Oculus co-publishing multiple VR games

Headset meant to be affordable for "pretty much anyone"

Oculus is publishing or co-publishing several games for use on its Rift virtual reality headset.

The company is always looking for interesting projects to back to their mutual benefit, Oculus founder Palmer Luckey told GamesIndustry International; that's how it ended up co-publishing EVE Valkyrie with developer CCP.

"It's risky enough to get funding for a normal game," Luckey said. "They're betting on you making a fun game, and with VR they're betting on you making a fun game and that VR will be successful. Both of which are long-shot bets. Of course, we believe VR is going to be successful so we're only betting on your game being fun. So we've been spending some of our money investing in content. We want to help people."


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Luckey said the company has done a lot to make games easy to develop from a technical perspective, like ready-made Unreal and Unity engine support. But making a game for VR requires all-new design philosophies.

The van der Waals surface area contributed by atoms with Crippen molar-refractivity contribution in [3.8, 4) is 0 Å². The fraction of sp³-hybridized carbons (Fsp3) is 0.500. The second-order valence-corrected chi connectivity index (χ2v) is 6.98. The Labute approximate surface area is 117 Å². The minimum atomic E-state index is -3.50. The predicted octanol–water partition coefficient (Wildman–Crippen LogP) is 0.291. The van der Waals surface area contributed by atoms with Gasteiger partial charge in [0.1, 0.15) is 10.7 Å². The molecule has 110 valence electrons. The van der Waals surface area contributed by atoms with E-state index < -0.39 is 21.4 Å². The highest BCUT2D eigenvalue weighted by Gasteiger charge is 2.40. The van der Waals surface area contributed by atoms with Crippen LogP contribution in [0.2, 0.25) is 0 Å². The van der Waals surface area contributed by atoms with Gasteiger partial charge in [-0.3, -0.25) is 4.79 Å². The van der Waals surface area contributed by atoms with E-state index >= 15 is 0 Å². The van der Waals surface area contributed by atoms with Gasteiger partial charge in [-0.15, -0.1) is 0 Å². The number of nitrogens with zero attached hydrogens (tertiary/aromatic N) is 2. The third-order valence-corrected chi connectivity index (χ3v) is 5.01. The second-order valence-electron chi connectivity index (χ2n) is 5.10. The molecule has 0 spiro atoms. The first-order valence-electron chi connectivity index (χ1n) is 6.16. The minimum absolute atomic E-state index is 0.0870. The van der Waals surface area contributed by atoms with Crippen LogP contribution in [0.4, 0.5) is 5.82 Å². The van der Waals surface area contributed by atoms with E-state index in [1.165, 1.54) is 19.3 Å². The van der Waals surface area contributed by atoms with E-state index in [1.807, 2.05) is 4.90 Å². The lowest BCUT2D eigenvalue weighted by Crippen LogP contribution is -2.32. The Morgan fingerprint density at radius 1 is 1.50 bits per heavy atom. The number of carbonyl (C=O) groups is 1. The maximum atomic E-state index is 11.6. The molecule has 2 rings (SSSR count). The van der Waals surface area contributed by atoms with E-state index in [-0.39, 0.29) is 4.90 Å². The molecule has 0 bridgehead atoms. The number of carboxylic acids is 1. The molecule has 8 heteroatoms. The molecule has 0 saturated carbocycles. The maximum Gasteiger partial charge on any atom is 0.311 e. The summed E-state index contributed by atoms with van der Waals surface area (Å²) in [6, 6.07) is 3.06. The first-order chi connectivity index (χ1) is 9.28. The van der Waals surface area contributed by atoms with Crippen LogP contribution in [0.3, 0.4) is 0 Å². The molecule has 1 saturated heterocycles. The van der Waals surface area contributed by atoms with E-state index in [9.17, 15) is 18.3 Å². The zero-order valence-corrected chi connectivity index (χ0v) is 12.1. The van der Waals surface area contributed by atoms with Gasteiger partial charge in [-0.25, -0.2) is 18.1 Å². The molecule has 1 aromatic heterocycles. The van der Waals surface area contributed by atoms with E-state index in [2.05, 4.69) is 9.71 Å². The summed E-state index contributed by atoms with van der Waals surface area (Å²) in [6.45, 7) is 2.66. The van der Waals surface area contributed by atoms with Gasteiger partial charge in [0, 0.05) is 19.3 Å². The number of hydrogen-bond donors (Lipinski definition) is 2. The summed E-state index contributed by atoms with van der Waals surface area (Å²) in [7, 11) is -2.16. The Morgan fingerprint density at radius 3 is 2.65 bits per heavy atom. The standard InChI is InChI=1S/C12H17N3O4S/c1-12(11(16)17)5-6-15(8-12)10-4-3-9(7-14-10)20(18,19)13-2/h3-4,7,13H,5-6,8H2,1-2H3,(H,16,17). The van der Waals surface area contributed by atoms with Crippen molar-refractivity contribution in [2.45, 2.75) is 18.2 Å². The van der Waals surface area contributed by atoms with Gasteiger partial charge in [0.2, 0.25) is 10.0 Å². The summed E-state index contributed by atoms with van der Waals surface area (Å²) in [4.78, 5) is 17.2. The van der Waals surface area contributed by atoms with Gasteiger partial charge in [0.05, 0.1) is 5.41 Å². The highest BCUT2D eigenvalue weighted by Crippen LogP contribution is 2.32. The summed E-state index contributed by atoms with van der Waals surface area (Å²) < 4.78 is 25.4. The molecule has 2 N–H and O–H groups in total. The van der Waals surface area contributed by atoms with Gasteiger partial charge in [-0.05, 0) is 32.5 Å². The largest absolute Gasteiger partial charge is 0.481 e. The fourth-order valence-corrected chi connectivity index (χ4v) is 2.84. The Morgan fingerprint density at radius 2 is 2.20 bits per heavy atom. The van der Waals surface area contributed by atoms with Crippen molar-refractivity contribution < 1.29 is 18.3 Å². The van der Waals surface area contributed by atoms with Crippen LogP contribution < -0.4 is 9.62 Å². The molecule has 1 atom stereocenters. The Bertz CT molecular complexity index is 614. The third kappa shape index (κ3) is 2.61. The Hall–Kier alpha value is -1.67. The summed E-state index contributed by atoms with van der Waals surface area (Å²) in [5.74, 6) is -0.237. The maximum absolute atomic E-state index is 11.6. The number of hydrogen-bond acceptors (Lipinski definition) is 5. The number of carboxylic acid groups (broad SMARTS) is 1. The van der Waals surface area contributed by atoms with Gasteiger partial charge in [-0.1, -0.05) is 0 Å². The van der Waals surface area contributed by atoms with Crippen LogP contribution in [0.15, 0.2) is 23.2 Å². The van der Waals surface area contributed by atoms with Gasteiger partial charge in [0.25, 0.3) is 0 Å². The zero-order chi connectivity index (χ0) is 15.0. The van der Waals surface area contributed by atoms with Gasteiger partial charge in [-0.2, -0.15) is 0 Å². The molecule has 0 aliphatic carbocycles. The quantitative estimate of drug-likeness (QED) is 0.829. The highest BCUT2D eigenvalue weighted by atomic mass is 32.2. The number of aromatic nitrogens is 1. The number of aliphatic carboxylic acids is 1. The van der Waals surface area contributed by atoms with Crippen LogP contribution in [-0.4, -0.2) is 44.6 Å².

"When you compare it to a game console, that console is the same as the last one, which is about the same as the last one," Luckey said. "It just looks a lot better. You'll be able to do interesting, new things, and with VR you need to start doing things completely differently. So I definitely say it's more challenging to make a VR game than to make a PS4 game or an Xbox One game."

John Carmack left his founding position at id Software in August to work on first-party projects at Oculus Rift, suggesting the firm plans to be a provider and driver of virtual reality content as well as a hardware manufacturer.

Luckey also briefly commented on the final price for the consumer version Oculus Rift. He did not offer a specific number, but he said Oculus is aiming to make a "VR headset that pretty much anyone can afford."

"You can't sell an expensive piece of hardware and expect tons of content to show up. We're not doing market research around what's the breaking point for people to buy a VR headset; we're just trying to sell it as cheap as we can while still existing as a company."

On the other hand, VR games may command a premium price, according to Oculus' CEO.